For decades, astronomers have known about irregular outbursts from the double star system V745 Sco, which is located about 25,000 light years from Earth. Astronomers were caught by surprise when previous outbursts from this system were seen in 1937 and 1989. When the system erupted on February 6, 2014, however, scientists were ready to observe the event with a suite of telescopes including NASA's Chandra X-ray Observatory.

V745 Optical

This optical image of V745 Sco (also known as Nova 1937) was taken on February 6, 2014 from Siding Springs Observatory in Australia by S. O'Conner (OCN, St. Georges, Bermuda). (Credit: S. O'Connor (OCN, St. Georges, Bermuda)

V745 Sco is a binary star system that consists of a red giant star an a white dwarf locked together by gravity. These two stellar objects orbit so closely around one another that the outer layers of the red giant are pulled away by the intense gravitational force of the white dwarf. This material gradually falls onto the surface of the white dwarf. Over time, enough material may accumulate on the white dwarf to trigger a colossal thermonuclear explosion, causing a dramatic brightening of the binary called a nova. Astronomers saw V745 Sco fade by a factor of a thousand in optical light over the course of about 9 days.

Astronomers observed V745 Sco with Chandra a little over two weeks after the 2014 outburst. Their key finding was it appeared that most of the material ejected by the explosion was moving towards us. To explain this, a team of scientists from the INAF-Osservatorio Astronomico di Palermo, the University of Palermo, and the Harvard-Smithsonian Center for Astrophysics constructed a three-dimensional (3D) computer model of the explosion, and adjusted the model until it explained the observations. In this model they included a large disk of cool gas around the equator of the binary caused by the white dwarf pulling on a wind of gas streaming away from the red giant.

The computer calculations showed that the nova explosion's blast wave and ejected material were likely concentrated along the north and south poles of the binary system. This shape was caused by the blast wave slamming into the disk of cool gas around the binary. This interaction caused the blast wave and ejected material to slow down along the direction of this disk and produce an expanding ring of hot, X-ray emitting gas. X-rays from the material moving away from us were mostly absorbed and blocked by the material moving towards Earth, explaining why it appeared that most of the material was moving towards us.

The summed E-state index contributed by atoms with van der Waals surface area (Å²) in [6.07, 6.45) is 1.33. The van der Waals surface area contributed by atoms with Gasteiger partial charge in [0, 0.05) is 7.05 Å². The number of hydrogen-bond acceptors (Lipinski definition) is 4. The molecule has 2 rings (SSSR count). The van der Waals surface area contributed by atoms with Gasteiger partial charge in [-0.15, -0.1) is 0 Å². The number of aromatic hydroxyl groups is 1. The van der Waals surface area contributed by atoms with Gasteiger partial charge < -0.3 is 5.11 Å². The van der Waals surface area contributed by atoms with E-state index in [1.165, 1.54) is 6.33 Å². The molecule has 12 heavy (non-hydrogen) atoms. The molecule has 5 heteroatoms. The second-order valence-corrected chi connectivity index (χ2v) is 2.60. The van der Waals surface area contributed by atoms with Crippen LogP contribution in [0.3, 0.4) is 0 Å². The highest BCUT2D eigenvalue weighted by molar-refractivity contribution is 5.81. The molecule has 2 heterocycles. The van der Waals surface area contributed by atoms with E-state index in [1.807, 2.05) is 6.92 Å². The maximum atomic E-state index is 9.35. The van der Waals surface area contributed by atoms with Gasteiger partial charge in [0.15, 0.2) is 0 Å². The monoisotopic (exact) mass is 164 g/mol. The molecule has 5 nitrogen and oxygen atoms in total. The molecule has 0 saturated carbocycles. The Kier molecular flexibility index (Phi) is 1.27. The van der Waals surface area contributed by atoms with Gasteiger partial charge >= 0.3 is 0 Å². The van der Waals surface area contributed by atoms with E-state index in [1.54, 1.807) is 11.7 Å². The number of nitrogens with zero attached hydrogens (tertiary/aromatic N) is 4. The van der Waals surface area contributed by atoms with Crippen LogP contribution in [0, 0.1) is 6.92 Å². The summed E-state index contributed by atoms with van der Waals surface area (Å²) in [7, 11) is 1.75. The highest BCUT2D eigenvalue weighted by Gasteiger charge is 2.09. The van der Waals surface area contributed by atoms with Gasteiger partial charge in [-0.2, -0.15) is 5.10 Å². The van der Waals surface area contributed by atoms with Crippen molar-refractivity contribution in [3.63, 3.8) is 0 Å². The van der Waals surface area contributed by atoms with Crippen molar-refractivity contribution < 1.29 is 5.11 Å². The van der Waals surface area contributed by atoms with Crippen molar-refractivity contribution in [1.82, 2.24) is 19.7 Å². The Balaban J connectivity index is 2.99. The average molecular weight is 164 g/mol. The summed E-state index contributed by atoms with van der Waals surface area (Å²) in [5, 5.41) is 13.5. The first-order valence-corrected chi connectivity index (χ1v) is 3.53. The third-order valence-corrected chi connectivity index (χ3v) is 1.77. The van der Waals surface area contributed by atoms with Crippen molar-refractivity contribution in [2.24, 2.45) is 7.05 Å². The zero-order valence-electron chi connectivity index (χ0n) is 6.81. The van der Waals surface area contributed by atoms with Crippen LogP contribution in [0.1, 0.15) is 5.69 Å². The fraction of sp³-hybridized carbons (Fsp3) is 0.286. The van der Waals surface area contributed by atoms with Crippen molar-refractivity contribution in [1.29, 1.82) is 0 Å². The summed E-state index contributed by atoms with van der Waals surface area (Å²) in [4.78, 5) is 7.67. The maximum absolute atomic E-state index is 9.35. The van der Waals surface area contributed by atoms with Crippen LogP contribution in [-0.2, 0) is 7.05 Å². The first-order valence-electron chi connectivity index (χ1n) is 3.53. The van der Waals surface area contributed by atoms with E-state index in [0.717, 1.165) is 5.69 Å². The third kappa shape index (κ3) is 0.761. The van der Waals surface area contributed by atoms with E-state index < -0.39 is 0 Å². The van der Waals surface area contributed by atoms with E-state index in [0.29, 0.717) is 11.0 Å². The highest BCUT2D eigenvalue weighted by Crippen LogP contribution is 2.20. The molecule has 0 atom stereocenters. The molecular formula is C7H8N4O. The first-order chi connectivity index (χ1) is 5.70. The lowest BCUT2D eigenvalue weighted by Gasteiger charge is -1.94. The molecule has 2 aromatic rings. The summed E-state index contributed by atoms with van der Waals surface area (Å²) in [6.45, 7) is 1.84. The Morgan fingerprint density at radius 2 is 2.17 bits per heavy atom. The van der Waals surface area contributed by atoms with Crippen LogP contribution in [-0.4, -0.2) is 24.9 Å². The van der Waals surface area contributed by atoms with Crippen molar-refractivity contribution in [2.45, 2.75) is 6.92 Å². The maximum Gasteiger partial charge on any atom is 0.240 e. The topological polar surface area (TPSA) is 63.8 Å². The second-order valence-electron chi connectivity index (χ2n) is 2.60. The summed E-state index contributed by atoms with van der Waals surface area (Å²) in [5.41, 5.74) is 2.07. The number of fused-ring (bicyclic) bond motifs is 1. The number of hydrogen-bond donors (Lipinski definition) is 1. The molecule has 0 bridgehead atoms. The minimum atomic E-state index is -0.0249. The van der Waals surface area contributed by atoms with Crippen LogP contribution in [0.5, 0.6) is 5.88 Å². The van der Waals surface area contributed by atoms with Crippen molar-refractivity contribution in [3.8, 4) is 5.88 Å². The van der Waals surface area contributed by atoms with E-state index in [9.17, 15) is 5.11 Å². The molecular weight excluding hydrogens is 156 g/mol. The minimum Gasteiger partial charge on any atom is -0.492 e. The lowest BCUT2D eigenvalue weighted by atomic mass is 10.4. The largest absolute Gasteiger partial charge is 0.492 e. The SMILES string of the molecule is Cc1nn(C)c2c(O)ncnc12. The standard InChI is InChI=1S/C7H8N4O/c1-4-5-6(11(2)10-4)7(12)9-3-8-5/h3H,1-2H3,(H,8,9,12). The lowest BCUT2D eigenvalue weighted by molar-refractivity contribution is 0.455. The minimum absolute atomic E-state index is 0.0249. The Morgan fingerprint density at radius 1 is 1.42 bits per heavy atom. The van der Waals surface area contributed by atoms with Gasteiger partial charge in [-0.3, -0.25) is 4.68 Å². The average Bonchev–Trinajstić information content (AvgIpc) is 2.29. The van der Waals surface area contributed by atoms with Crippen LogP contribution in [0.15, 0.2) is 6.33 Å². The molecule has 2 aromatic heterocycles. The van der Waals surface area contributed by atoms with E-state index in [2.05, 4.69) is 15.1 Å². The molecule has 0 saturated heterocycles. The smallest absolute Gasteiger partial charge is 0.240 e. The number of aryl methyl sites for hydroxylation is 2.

V745 Labeled

In the figure (pictured above) showing the new 3D model of the explosion, the blast wave is yellow, the mass ejected by the explosion is purple, and the disk of cooler material, which is mostly untouched by the effects of the blast wave, is blue. The cavity visible on the left side of the ejected material is the result of the debris from the white dwarf's surface being slowed down as it strikes the red giant.

An extraordinary amount of energy was released during the explosion, equivalent to about 10 million trillion hydrogen bombs. The authors estimate that material weighing about one tenth of the Earth's mass was ejected.

While this stellar-sized belch was impressive, the amount of mass ejected was still far smaller than the amount what scientists calculate is needed to trigger the explosion. This means that despite the recurrent explosions, a substantial amount of material is accumulating on the surface of the white dwarf. If enough material accumulates, the white dwarf could undergo a thermonuclear explosion and be completely destroyed. Astronomers use these so-called Type Ia supernovas as cosmic distance markers to measure the expansion of the Universe.

The scientists were also able to determine the chemical composition of the material expelled by the nova. Their analysis of this data implies that the white dwarf is mainly composed of carbon and oxygen.

3D Printing

- Download the 3D files (Ejecta - Blast wave - Combined)
- Read the brief instructions below
- Select the 3D printer of your choice.

A 3D print of the model was also created (pictured below). This 3D print was simplified and printed in two parts, the blast wave (shown here in grey) and the ejected material (shown here in yellow). Also shown below is a combined print of the blast wave and ejected material (upper right).

V745 3D

Credit: S. Orlando (INAF-Osservatorio Astro. di Palermo) & NASA/CXC/SAO/A.Jubett et al.

To print your own copy of V745 Sco, select the 3D printer of your choice and scale to the desired size (shown here printed at 4” x 3”). The blast wave took about 24 hours to print on the Ultimaker 3 (alternatively, it took 9.5 hours to print on a DaVinci 3D printer- results not pictured). The ejected material took 20 hours on the Ultimaker 3 (4 hours on a DaVinci, not shown). The combined blast wave & ejecta model printed in 2 color took 40 hours on the Ultimaker 3.

Ultimaker 3 = pro printer at 0.1 mm with PLA
DaVinci = consumer-grade printer set to “good” quality using PLA

Disclaimer: The Chandra X-ray Center does not endorse any commercial product.




3d Printing Files for V745 Sco (Ejecta - Blast wave - Combined)

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